Commentary: Farmers can help Congress shape federal tax reform
By Josh Rolph
Farm Bureau's message to elected officials in Washington, D.C., during the last several years on tax issues has been to extend and make permanent the Bush tax cuts of 2001 and 2003, which included a phase-out of the estate tax. Although the estate tax still exists, we believe we achieved significant improvement, considering the circumstances. While we continue to press for elimination of the estate tax, our advocacy today has turned to a far broader topic: sweeping reform of the U.S. tax code.
Our member-adopted policy states that Farm Bureau supports replacing the current federal income tax with a fair and equitable tax system that encourages success, savings, investment and entrepreneurship. The new code should be simple, transparent, revenue-neutral and fair to farmers and ranchers. More than 96 percent of farms and 75 percent of farm sales are taxed under IRS provisions affecting individual taxpayers.Thus, any reform package should be comprehensive in addressing both corporate and individual taxes.
The challenge we have is educating members of Congress that farm businesses are unique. In our line of work, we experience big swings of income and when purchases are made, they are made in clumps. We emphasize that farming is cyclical and that certain tax deductions and credits can minimize farmers' liability, to help representatives better understand our business.
As part of a Farm Bureau delegation to Washington last month, I went with CFBF First Vice President Kenny Watkins and three other farmers to a meeting with a senior staffer on the House Ways and Means Committee. As we discussed our concerns about some of the committee's proposals, which I'll explain in more detail below, simply sharing personal experiences helped the staffer to understand the real-world implications the proposals would have for farmers and ranchers. We still have work ahead of us, but the meeting emphasized that your personal stories can be very effective in bringing about change in Washington.
The last major change to the tax code occurred nearly three decades ago. Back then, the objective of the Reagan administration was to greatly simplify the code, remove many deductions and reduce the number of tax brackets. Enacted in 1986, the new code managed to do all of those things—except no mechanism was created to ensure that the code would be simple. It now takes close to 74,000 pages to explain the U.S. tax code, a number that has grown from 40,000 pages as recently as 1995.
When President George W. Bush entered his second term in 2005, he famously said he had earned political capital that he intended to spend. He launched his term with tax reform high on his agenda, but as his approval ratings sank, so did his chances of enacting broad tax reform. Eight years later, the U.S. Congress is positioning itself to achieve broad tax reform.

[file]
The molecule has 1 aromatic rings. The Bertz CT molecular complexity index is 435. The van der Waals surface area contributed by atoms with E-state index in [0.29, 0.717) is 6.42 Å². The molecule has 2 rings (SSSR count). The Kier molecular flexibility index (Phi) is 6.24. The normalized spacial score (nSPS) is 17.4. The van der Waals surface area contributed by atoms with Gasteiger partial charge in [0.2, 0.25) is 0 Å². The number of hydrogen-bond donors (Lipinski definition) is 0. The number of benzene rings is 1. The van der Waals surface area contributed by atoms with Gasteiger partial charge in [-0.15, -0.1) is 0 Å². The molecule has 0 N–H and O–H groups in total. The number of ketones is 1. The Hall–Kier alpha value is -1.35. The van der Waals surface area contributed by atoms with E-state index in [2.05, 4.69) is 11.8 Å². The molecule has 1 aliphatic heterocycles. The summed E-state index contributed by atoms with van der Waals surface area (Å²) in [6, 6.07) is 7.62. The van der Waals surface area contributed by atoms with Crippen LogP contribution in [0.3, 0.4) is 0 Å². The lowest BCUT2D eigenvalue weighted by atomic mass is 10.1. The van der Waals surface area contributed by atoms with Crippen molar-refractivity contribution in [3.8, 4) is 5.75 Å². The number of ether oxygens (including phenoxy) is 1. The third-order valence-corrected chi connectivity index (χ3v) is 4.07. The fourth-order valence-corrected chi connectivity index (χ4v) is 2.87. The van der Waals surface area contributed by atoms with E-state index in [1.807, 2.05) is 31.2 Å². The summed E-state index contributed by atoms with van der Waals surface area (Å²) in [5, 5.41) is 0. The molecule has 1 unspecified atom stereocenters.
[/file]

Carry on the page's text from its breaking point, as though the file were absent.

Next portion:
Last month, the House and Senate fiscal committees, each led by a different political party, launched www.taxreform.gov, marking an atypical yet welcome bipartisan move. This is a refreshing step toward addressing a controversial topic.
When they launched taxreform.gov, House Ways and Means Committee Chairman Dave Camp, R-Mich., and Senate Finance Committee Chairman Max Baucus, D-Mont., announced their intentions of coming up with broad tax reform together. Since then, they have stated that they hope to complete bills in either chamber by the end of the year, which, in Washington-speak, could mean as early as this summer.
After numerous listening sessions and hearings, Ways and Means Chairman Camp released a discussion draft of proposals to change the way small businesses are taxed. Included in the discussion draft were provisions to reduce the size of incorporated farms and small businesses eligible to use cash accounting—from $25 million of gross receipts to $10 million of gross receipts—and to lock in lower Section 179 small business expensing amounts, reduced from $500,000 to $250,000.These are major items of concern.
Farm Bureau supports the continuation of unrestricted cash accounting for farmers and ranchers who pay taxes as individuals. We caution against reducing the number of incorporated farms eligible to use it. Additionally, we support maintaining the $500,000 small business expensing limitation and not reducing the $2 million acquisition limit.
Another message we continue to share is that Farm Bureau opposes the estate tax. More and more farms are in danger of topping the exemption in current law, and estate tax planning remains complex and expensive for those close to or over the threshold. Until permanent repeal is achieved, the exemption and gift tax exemption should be increased and the Special Use Valuation, which provides a valuable estate tax planning tool for farmers and ranchers who live in high land value areas, should be expanded.
We anticipate more tax reform ideas will be released in the coming weeks and months. We will continue to monitor new developments in Washington, and ask you to contribute your ideas directly to taxreform.gov. Our advocacy at Farm Bureau can improve when we hear your ideas as well. Feel free to contact me any time to share your thoughts on reform to the U.S. tax code.
(Josh Rolph is director of international trade, farm policy, taxation and plant health for the California Farm Bureau Federation. He may be contacted at email@example.com.)
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